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By song or high recital of their deeds,
The ivy of its ruins ; unto which
His fading life seem'd bound. Day roll'd on day,
And with his white lips rigidly compress'd;
Till, in submissive tones, he ask'd to speak
Once more, ere thrust from earth's fair sunshine forth.
Was it to sue for grace ?—his burning heart
Sprang, with a sudden lightning, to his eye,
And he was changed!-and thus, in rapid words,
Th' o'ermastering thoughts, more strong than death
“And shall I not rejoice to go, when the noble and the brave,
With the glory on their brows, are gone before me to the grave?
What is there left to look on now, what brightness in the land?
I hold in scorn the faded world, that wants their princely band!
"My chiefs! my chiefs! the old man comes, that in your halls was nurs'd,
That follow'd you to many a fight, where flash'd your sabres first;
That bore your children in his arms, your name upon
Oh! must the music of that name with him from earth depart?
"It shall not be !—a thousand tongues, tho' human voice were still,
With that high sound the living air triumphantly shall fill;
The wind's free flight shall bear it on, as wandering seeds are sown,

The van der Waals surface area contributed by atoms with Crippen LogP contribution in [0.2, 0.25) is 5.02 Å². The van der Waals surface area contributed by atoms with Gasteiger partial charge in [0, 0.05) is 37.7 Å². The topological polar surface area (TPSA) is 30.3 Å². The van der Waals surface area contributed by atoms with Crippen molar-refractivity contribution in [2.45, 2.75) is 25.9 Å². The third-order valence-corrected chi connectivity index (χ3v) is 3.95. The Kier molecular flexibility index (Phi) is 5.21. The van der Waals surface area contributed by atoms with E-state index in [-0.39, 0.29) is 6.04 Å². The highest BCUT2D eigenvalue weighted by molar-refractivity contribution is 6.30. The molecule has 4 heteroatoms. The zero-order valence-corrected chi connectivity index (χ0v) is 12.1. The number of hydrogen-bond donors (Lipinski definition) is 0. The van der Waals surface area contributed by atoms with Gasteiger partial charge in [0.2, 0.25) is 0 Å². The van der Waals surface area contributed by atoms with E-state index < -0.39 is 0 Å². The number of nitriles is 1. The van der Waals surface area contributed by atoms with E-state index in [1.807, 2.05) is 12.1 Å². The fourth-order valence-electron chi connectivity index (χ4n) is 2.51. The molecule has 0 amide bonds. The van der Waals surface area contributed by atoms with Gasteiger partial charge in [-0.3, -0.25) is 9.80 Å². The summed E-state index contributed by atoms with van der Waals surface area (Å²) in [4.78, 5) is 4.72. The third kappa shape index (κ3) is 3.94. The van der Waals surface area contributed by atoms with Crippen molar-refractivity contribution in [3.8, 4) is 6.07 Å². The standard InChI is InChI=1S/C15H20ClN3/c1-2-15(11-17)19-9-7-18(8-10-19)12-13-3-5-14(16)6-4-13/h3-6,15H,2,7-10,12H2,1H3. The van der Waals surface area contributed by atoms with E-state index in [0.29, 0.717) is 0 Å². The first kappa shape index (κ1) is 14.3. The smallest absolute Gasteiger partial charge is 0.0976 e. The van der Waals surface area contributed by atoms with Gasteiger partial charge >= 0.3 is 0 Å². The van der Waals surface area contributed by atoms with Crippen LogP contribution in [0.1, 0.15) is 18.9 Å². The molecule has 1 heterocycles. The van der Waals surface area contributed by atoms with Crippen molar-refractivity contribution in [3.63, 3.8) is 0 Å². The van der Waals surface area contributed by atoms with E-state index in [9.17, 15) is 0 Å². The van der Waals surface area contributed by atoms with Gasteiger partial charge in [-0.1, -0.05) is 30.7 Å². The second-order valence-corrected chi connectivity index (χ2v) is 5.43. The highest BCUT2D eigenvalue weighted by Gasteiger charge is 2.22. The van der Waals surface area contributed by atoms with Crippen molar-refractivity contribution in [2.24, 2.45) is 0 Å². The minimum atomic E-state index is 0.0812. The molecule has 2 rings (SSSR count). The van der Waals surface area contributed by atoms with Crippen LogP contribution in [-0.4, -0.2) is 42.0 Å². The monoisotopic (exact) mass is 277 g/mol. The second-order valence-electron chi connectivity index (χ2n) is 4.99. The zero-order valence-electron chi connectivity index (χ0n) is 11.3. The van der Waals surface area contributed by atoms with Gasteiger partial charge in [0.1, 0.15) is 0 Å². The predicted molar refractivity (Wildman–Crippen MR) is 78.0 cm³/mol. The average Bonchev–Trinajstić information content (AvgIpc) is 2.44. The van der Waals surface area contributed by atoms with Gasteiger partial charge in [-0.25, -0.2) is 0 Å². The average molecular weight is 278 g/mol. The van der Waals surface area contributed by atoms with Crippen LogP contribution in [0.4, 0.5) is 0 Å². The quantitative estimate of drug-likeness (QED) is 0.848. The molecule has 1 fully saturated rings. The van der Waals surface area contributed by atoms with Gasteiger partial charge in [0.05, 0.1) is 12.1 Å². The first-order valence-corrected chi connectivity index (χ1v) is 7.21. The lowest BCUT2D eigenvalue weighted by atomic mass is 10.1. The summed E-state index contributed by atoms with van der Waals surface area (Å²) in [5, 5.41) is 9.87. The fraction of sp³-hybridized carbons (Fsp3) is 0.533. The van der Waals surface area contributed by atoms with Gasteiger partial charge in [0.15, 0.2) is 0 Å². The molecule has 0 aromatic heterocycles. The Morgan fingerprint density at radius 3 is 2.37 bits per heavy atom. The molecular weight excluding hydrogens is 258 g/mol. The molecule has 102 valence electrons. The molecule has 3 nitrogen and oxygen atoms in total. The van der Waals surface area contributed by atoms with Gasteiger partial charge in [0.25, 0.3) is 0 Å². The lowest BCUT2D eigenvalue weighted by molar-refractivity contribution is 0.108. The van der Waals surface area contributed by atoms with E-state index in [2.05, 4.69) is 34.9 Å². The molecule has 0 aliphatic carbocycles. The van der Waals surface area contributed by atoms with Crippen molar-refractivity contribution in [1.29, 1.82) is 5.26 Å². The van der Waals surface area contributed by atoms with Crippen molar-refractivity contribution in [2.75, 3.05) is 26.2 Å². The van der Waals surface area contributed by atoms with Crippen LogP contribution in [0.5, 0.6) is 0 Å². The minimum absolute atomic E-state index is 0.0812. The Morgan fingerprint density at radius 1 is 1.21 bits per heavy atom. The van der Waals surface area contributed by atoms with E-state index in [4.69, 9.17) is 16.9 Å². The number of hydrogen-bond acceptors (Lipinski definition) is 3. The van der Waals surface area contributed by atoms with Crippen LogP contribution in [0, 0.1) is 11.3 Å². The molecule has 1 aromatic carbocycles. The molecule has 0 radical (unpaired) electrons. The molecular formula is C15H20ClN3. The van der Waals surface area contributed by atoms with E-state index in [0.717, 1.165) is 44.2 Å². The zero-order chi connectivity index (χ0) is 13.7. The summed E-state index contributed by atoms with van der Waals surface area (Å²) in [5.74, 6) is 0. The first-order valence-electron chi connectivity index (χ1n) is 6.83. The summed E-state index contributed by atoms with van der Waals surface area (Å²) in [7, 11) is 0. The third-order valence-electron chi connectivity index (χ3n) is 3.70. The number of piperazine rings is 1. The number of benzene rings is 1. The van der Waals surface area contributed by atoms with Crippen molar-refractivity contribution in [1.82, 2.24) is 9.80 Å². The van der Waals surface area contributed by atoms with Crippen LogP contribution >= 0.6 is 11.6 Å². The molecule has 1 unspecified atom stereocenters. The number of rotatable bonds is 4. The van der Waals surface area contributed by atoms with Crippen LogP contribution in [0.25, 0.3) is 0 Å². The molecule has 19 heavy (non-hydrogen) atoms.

And the starry midnight whisper it, with a deep and thrilling tone.
"For it is not as a flower whose scent with the drop
ping leaves expires,
And it is not as a household lamp, that a breath should quench its fires;
It is written on our battle-fields with the writing of the sword,
It hath left upon our desert-sands a light in blessings pour'd.
"The founts, the many gushing founts, which to the wild ye gave,
Of you, my chiefs, shall sing aloud, as they pour a joyous wave;
And the groves, with whose deep lovely gloom ye hung the pilgrim's way,
Shall send from all their sighing leaves your praises on
"The very walls your bounty rear'd, for the stranger's homeless head,
Shall find a murmur to record your tale, my glorious dead!
Tho' the grass be where ye feasted once, where lute and cittern rung,
And the serpent in your palaces lie coil'd amidst its young.
"It is enough! mine eye no more of joy or splendour
I leave your name in lofty faith, to the skies and to the breeze!
I go, since earth her flower hath lost, to join the bright and fair,
And call the grave a kingly hose, for ye, my chiefs, are there!"